Background: Outcomes of Gamma Knife Radiosurgery (GKRS) for tuberculum sellae meningiomas (TSMs) have not been reported explicitly within any meningioma series. We present the first and largest TSM series with clinical, radiosurgical, and outcome features for 78 consecutive patients managed with GKRS. Methods: Patients who underwent GKRS for TSMs between 2005 and 2021 and had a minimum of 6 months of follow-up were included. Medical records, imaging studies, and follow-up examinations were evaluated retrospectively.Results: A total of 78 patients with a median age of 50.5 years were included. SRS was conducted as an upfront treatment for 38 patients (48.7%). The median target volume was 1.7 cm3 (range, 0.1-14.6). During a median follow-up of 78.5 months, the cumulative PFS rates of the whole cohort at 1, 5, and 10 years by Kaplan-Meier analysis were 100%, 97.9%, and 94.5%, respectively. Of 47 patients with impaired vision, improvement and/or preservation of visual acuity and visual field were achieved in 55.3% and 42.6%, respectively. No new-onset hormonal deficits were observed.Conclusions: Based on our data, SRS represents an effective and safe modality for unresected or recurrent/residual TSMs. SRS should be offered to patients who are not willing or not ideal candidates for surgery.
Late pathology after vestibular schwannoma radiosurgery is uncommon. The authors presented a case of a resected hemorrhagic mass 13 years after radiosurgery, when no residual tumor was found.
A 56-year-old man with multiple comorbidities, including myelodysplastic syndrome cirrhosis, received Gamma Knife surgery for a left vestibular schwannoma. After 11 years of stable imaging assessments, the lesion showed gradual growth until a syncopal event occurred 2 years later, accompanied by progressive facial weakness and evidence of intralesional hemorrhage, which led to resection. However, histopathological analysis of the resected specimen showed hemorrhage and reactive tissue but no definitive residual tumor.
This case demonstrated histopathological evidence for the role of radiosurgery in complete elimination of tumor tissue. Radiosurgery for vestibular schwannoma carries a rare risk for intralesional hemorrhage in select patients.
Mục tiêu: Đánh giá kết quả điều trị ung thư phổi biểu mô tuyến di căn di căn não có đột biến EGFR bằng TKIs thế hệ 1 và một số yếu tố liên quan đến PFS. Đối tượng nghiên cứu: Gồm 66 bệnh nhân UTP biểu mô tuyến di căn não có đột biến gen EGFR (Del exon 19 hoặc L858R exon 21) được điều trị bước 1 bằng Gefitinib 250mg/ngày hoặc Erlotinib 150mg/ngày có kết hợp với xạ toàn não hoặc gamma knife hoặc không tại bệnh viện K từ tháng 10/2015 đến tháng 1/2021. Kết quả: Trung vị PFS đạt 11,5 tháng. PFS trung vị của các nhóm dùng TKIs đơn thuần, TKIs + xạ toàn não, TKIs + gamma knife lần lượt là 11 tháng, 11 tháng và 12,7 tháng. PFS não trung vị đạt 11 tháng. Các yếu tố liên quan đến PFS là có đột biến del 19, đáp ứng tại thời điểm 3 tháng, toàn trạng tốt, không hoặc di căn 1 cơ quan ngoài não. Kết luận: Điều trị TKIs thế hệ 1 trên bệnh nhân UTP biểu mô tuyến di căn não mang lại tỷ lệ đáp ứng chung cũng như đáp ứng tại não cao, kéo dài thời gian sống thêm bệnh không tiến triển, kết quả khả quan ở nhóm điều trị kết hợp với gamma knife.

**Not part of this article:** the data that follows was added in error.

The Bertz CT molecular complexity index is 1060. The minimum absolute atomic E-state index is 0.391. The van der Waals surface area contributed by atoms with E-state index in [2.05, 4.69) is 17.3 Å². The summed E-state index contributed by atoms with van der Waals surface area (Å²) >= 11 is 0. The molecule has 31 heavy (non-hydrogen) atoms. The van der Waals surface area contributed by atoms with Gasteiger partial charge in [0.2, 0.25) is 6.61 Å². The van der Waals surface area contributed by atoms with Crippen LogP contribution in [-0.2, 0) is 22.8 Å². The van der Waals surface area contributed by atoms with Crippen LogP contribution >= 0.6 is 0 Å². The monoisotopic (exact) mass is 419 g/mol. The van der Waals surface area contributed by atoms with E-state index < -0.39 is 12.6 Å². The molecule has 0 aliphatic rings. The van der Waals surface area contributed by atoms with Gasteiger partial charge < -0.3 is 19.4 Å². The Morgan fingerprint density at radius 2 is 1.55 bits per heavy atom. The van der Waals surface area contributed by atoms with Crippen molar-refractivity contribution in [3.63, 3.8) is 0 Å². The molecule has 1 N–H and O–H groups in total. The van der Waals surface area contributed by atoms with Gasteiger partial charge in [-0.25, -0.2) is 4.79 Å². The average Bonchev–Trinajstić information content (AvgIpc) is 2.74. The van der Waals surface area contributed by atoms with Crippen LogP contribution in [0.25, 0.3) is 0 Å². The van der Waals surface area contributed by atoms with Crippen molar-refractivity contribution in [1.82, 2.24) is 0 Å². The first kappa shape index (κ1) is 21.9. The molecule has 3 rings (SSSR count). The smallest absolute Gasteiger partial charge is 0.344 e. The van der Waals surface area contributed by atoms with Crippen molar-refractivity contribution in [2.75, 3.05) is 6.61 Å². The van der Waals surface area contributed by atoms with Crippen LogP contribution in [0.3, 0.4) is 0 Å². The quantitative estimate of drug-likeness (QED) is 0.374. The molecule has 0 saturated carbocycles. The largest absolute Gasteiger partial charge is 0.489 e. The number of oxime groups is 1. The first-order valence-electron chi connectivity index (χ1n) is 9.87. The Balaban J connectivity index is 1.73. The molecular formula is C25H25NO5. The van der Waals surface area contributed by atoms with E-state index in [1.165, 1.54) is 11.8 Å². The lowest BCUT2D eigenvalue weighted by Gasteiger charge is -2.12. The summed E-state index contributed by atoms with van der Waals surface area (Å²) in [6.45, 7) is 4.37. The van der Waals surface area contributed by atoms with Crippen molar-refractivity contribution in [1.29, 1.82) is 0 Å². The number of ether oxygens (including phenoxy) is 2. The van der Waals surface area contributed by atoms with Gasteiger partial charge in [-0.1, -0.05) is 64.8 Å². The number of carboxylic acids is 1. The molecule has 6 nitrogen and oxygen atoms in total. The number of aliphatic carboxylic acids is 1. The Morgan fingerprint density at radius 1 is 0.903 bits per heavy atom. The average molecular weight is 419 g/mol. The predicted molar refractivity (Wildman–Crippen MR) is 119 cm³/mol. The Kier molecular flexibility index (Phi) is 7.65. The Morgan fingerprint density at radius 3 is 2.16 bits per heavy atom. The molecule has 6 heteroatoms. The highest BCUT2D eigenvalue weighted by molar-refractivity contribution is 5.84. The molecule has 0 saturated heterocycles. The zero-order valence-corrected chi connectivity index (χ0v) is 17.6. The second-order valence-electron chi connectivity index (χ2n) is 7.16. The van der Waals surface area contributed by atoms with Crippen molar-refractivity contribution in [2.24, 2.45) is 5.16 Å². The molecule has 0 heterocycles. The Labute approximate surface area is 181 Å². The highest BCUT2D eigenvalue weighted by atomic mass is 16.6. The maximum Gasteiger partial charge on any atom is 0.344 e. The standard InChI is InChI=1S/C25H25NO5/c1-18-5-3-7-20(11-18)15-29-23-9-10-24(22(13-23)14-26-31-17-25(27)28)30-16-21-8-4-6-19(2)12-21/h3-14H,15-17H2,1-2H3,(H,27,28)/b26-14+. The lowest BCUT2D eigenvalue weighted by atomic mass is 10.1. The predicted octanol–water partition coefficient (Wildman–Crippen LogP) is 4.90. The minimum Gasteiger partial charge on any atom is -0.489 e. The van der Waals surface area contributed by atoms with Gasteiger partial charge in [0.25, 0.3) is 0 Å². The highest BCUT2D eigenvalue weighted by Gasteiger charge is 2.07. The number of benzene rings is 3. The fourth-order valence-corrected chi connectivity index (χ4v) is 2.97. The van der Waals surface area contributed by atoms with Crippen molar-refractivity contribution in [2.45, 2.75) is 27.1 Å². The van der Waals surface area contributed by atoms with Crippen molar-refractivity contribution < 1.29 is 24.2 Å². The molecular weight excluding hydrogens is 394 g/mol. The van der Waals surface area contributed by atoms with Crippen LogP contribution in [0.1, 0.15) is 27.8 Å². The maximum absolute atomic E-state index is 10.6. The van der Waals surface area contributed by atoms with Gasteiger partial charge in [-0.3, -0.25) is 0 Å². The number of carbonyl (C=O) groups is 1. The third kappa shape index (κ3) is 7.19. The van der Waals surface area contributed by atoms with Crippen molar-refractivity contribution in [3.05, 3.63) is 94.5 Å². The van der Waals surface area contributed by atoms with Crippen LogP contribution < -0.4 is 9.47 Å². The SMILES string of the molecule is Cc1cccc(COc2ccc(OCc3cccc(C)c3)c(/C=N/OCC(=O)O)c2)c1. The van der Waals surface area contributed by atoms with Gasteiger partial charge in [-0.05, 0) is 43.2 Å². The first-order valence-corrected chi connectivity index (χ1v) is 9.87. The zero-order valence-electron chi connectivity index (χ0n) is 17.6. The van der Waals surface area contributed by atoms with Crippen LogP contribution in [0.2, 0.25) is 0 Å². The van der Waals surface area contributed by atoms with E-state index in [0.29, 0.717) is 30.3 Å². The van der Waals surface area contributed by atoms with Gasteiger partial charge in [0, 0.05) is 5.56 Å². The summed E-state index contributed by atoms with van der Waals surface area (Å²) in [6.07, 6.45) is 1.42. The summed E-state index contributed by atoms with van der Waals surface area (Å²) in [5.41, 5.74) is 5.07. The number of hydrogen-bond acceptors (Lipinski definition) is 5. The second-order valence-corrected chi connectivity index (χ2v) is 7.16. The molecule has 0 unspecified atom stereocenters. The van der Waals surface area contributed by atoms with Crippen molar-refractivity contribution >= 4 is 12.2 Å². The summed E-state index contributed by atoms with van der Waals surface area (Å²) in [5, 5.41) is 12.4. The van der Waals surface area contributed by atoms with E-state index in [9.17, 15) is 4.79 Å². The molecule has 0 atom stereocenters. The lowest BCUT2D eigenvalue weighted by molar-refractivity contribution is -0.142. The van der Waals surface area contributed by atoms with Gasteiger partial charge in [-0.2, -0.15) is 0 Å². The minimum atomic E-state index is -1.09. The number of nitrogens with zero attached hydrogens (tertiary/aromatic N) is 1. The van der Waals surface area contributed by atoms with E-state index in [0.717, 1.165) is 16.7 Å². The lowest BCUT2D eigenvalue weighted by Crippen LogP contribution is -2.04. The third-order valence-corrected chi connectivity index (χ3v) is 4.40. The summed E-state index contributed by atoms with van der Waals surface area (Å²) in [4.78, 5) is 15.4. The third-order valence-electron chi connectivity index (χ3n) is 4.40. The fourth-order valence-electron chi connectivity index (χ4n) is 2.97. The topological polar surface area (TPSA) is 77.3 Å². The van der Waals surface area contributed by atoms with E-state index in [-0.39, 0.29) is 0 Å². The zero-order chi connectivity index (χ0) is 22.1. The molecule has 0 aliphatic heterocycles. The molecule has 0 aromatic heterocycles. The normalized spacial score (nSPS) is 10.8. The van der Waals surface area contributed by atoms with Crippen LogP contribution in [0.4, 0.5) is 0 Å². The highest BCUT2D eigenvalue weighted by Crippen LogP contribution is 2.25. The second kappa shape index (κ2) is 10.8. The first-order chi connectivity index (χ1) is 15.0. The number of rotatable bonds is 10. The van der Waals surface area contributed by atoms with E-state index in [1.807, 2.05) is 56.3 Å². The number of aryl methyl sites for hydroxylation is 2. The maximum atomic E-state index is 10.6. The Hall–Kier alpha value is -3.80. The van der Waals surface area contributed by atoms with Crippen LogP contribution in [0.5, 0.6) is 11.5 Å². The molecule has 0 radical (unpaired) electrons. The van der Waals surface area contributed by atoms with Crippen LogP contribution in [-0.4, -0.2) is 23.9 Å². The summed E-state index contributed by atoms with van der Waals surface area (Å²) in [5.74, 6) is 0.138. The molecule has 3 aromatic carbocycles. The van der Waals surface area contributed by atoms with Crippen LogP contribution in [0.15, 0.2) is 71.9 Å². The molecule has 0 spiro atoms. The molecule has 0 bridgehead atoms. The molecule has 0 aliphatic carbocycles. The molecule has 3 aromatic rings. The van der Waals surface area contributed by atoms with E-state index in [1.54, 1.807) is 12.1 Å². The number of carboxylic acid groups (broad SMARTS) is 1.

Background Obsessive-compulsive disorder (OCD) is a chronic debilitating psychiatric condition with adverse impact on patient's sociooccupational health. Refractoriness to pharmacotherapy and psychotherapy is not uncommon. Gamma Knife radiosurgery (GKRS) is the comprehensively used and reviewed treatment modality in refractory OCD worldwide. In India, the past two decades of increasing GKRS availability has failed to create the necessary local awareness of its usefulness in refractory OCD. Limited native literature deepens the problem.
Objective To analyze our experience with GKRS in refractory OCD, and report the safety and efficacy/long-term outcome in patients using the Yale–Brown Obsessive-Compulsive Scale (Y-BOCS).
Materials and Methods A retrospective review of patients receiving GKRS for refractory OCD between 2000 and 2020 was carried out. Case files of the eligible (n = 9) patients were reviewed for clinical, radiotherapeutic, and outcome data. Additionally, patients were contacted via telephone to enquire about their experiences, and to obtain retroactive consent for GKRS in June 2021. Information obtained was collated, computed, and analyzed.
Results Male-to-female sex ratio was 8:1. Mean age at the time of GKRS and mean duration of OCD prior to GKRS was 30.1 ± 9.4 and 10.2 ± 5.8 years, respectively. Mean baseline Y-BOCS score was 29.6 ± 4.7. Our first patient received cingulotomy, while the rest underwent anterior capsulotomy. Median margin dose (50% isodose) was 70 Gy. Also, 23.8 ± 7.7 was the mean Y-BOCS score at the last follow-up (median = 30 months). Overall, 44.4% patients showed full/partial response (≥25% reduction in Y-BOCS score) at the last follow-up. In anterior capsulotomy (eight patients), patients with moderate/severe OCD showed better response (4/5 responders) than those with extreme OCD (0/3 responders). Single case of cingulotomy resulted in no response (<25% reduction in Y-BOCS score). No adverse radiation effects were noted. Also, 55.6% patients gave retroactive consent telephonically.
Conclusion GKRS is a safe and effective noninvasive treatment modality for refractory OCD. Ventral anterior capsule is the preferred target. Maximum radiation doses of 120 to 160 Gy are well tolerated. Extremely severe OCD cases fared poorer. Proper awareness about the availability and efficacy of GKRS in refractory OCD is required in India.